Isakson delivered the following remarks on the floor of the Senate:
“As chairman of the Veterans’ Affairs Committee in the United States Senate, I'm proud to be joined by other members of the committee for a colloquy and a report to the American people on the progress we're making to hold the VA accountable for our veterans and for the taxpayers.
“As all will remember, Phoenix, Ariz., had a terrible tragedy at the VA Hospital in Phoenix last year. Because of missed appointments, erased records and consults that were removed, veterans waiting for services never got them and, in three cases, they died. That was malfeasance in office and brought a great scandal to the VA.
“In January when our committee took hold, we decided to go to the Justice Department and the VA’s Inspector General and say, ‘Go into the VA. Investigate these incidents taking place and if we find criminal wrongdoing or civil wrongdoing we should prosecute these people to make sure it doesn't happen again.’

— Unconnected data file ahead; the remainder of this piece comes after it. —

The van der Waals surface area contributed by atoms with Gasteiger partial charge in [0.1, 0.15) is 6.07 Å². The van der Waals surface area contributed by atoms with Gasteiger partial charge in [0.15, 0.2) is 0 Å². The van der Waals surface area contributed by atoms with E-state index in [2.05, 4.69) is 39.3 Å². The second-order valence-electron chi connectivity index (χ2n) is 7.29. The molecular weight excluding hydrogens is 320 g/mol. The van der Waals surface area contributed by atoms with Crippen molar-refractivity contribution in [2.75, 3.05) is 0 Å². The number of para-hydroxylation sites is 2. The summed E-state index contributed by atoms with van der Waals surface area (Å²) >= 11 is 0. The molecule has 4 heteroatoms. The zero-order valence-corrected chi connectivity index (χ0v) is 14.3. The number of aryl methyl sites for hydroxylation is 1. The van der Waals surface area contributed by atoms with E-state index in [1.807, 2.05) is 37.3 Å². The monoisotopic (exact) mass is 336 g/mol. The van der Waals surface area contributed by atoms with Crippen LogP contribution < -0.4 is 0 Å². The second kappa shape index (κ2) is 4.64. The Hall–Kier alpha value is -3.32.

“Now I'm never happy when anybody is indicted, but I was satisfied that last Friday the first indictment came down from the Justice Department against a VA employee. Unfortunately in my state of Georgia at the VA hospital in Augusta for 50 counts of falsifying medical records, the results of which ended up benefiting the employee and hurting veterans.
“And I promise the American people and the members of the Senate that’s not going to be the last indictment. We're going to see to it that people are held accountable for their actions. We owe nothing less to our veterans than that type of treatment.